Free software's secret weapon: FOOGL
It's a long-standing joke in the free software world that this will be the year when we see GNU/Linux make its breakthrough on the desktop - just like last year, and the year before that. What's really funny is that all the key GNU/Linux desktop apps are already being widely deployed, but not in the way that people have long assumed.
The indestructible optimism about GNU/Linux appearing on the desktop seems to be the result of a misguided view that since it grew from insignificance in the server sector to become a serious challenger to Microsoft Windows there, the same is bound to happen to GNU/Linux on the client side.
But there are fundamental differences between the server and desktop markets. Free software has traditionally been written by geeks for geeks: this means that it suits well those whose job is tending a company's servers. By contrast, all the things that non-technical users demand – ease-of-use, an engaging user interface and above all continuity with what they are used to – have typically been absent.
Similarly, although it is difficult enough to impose a new server solution on an unwilling IT department, it is trivially easy compared to trying to get end-users to switch to a new desktop. After all, IT staff are paid to deal with IT problems (including their own), whereas general users just want to get their non-IT jobs done; a completely new IT solution is seen as an unnecessary distraction from their “real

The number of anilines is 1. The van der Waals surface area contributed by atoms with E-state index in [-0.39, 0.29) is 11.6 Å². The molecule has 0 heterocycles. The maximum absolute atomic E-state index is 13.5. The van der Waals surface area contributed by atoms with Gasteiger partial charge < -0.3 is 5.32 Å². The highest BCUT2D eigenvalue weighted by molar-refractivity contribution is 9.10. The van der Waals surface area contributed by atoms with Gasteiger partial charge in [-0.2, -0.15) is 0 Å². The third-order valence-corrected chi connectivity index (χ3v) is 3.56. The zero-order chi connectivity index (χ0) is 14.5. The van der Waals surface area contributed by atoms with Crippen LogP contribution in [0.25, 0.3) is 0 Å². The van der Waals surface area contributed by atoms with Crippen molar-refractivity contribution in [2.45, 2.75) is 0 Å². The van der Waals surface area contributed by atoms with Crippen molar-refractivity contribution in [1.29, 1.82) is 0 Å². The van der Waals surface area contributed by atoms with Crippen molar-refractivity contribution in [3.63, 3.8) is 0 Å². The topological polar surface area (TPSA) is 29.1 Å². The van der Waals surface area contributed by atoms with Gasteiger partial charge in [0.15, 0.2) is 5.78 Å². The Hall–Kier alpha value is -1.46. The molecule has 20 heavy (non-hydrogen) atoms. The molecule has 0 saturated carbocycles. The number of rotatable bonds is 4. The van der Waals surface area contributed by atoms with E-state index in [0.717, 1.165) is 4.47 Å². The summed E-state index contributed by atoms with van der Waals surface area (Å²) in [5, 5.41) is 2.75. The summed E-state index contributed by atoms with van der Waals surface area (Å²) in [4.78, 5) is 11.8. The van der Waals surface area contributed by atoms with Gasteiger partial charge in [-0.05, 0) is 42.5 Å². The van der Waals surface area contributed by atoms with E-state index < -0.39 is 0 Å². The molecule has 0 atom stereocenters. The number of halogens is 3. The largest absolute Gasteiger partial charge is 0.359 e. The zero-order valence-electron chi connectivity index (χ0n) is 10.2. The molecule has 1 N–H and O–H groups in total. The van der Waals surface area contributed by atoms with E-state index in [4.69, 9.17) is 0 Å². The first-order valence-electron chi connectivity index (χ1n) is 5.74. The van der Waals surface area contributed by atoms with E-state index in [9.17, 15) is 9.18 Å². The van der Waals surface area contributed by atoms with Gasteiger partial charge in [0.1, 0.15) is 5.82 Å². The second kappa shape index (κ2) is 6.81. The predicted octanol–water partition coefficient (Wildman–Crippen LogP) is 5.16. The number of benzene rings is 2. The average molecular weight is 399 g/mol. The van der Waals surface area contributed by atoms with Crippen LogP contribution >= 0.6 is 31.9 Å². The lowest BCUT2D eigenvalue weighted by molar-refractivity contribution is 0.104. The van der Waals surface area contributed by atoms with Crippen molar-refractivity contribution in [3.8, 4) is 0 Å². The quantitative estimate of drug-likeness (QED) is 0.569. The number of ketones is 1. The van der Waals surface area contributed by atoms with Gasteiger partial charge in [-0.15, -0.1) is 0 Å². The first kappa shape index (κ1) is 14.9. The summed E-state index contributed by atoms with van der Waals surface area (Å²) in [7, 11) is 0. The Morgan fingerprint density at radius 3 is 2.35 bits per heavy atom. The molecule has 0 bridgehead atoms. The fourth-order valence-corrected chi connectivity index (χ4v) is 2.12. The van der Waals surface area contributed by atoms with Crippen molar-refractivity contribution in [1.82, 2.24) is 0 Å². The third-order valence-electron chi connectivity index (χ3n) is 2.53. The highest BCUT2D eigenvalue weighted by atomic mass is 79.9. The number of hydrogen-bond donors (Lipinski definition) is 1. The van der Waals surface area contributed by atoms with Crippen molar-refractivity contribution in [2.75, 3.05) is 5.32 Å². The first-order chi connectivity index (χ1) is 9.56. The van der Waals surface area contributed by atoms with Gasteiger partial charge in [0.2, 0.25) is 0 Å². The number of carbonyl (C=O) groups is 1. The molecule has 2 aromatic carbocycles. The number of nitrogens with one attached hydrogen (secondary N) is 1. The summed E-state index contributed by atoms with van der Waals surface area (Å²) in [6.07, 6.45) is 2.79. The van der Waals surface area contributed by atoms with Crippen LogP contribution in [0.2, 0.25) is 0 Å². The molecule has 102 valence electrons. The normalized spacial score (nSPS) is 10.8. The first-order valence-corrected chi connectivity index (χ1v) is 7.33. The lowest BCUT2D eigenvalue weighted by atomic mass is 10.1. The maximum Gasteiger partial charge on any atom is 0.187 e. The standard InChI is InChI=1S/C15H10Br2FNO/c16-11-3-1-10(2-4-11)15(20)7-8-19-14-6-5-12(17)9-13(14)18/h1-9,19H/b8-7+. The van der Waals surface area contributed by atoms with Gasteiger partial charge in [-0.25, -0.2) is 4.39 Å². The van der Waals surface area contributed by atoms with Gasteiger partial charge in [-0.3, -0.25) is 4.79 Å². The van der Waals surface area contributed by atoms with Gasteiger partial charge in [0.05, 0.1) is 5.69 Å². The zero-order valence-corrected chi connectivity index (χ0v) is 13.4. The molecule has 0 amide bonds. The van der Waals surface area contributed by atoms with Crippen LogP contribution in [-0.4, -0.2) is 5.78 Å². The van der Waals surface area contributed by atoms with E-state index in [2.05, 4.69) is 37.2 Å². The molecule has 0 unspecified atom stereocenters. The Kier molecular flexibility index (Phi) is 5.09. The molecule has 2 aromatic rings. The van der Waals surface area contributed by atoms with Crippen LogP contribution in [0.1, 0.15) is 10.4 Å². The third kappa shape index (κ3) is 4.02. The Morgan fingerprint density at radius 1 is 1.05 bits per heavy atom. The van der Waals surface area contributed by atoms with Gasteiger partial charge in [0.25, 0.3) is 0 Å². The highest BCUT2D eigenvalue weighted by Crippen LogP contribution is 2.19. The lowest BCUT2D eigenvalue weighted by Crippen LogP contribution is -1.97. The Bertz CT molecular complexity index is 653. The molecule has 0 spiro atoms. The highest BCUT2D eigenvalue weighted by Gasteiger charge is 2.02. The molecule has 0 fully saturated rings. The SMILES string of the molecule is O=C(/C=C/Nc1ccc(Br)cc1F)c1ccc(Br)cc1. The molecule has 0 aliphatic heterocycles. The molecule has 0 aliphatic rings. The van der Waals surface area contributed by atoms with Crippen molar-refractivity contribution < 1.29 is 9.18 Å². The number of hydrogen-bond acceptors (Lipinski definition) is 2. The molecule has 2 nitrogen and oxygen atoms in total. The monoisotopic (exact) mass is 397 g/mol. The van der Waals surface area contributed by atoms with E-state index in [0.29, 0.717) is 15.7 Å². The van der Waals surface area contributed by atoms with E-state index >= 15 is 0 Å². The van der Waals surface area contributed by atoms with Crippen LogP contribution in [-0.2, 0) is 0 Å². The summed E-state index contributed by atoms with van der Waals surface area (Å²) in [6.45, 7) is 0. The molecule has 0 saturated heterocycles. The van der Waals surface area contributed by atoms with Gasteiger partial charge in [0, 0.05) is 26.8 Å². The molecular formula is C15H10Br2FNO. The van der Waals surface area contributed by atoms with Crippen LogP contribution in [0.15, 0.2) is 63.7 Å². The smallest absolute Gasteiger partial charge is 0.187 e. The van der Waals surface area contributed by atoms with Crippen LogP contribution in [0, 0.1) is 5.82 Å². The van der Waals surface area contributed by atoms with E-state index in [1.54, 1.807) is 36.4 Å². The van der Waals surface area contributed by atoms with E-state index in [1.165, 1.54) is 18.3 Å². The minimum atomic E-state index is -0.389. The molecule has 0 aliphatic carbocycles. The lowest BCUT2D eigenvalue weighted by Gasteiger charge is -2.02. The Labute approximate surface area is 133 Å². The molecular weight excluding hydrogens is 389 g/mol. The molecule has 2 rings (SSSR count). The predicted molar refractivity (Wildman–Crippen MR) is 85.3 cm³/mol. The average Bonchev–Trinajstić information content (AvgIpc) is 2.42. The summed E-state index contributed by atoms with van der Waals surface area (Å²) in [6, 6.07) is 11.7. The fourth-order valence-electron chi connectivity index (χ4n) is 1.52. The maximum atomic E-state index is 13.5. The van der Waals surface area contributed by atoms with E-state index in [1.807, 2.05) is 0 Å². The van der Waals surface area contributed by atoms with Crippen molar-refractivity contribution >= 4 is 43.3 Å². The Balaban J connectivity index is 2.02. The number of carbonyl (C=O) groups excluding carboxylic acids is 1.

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Until recently, IBM’s Power Platform was looked upon as being the system that hosted IBM’s flavor of UNIX and proprietary operating system called IBM i. These servers often are found in medium-size businesses running ERP, CRM and financials for on-premise customers. By enabling the Power platform to run the Linux OS, IBM now has positioned Power to be the platform of choice for those already running Linux that are facing scalability issues, especially customers looking at analytics, big data or cloud computing.
￼Running Linux on IBM’s Power hardware offers some obvious benefits, including improved processing speed and memory bandwidth, inherent security, and simpler deployment and management. But if you look beyond the impressive architecture, you’ll also find an open ecosystem that has given rise to a strong, innovative community, as well as an inventory of system and network management applications that really help leverage the benefits offered by running Linux on Power.Get the Guide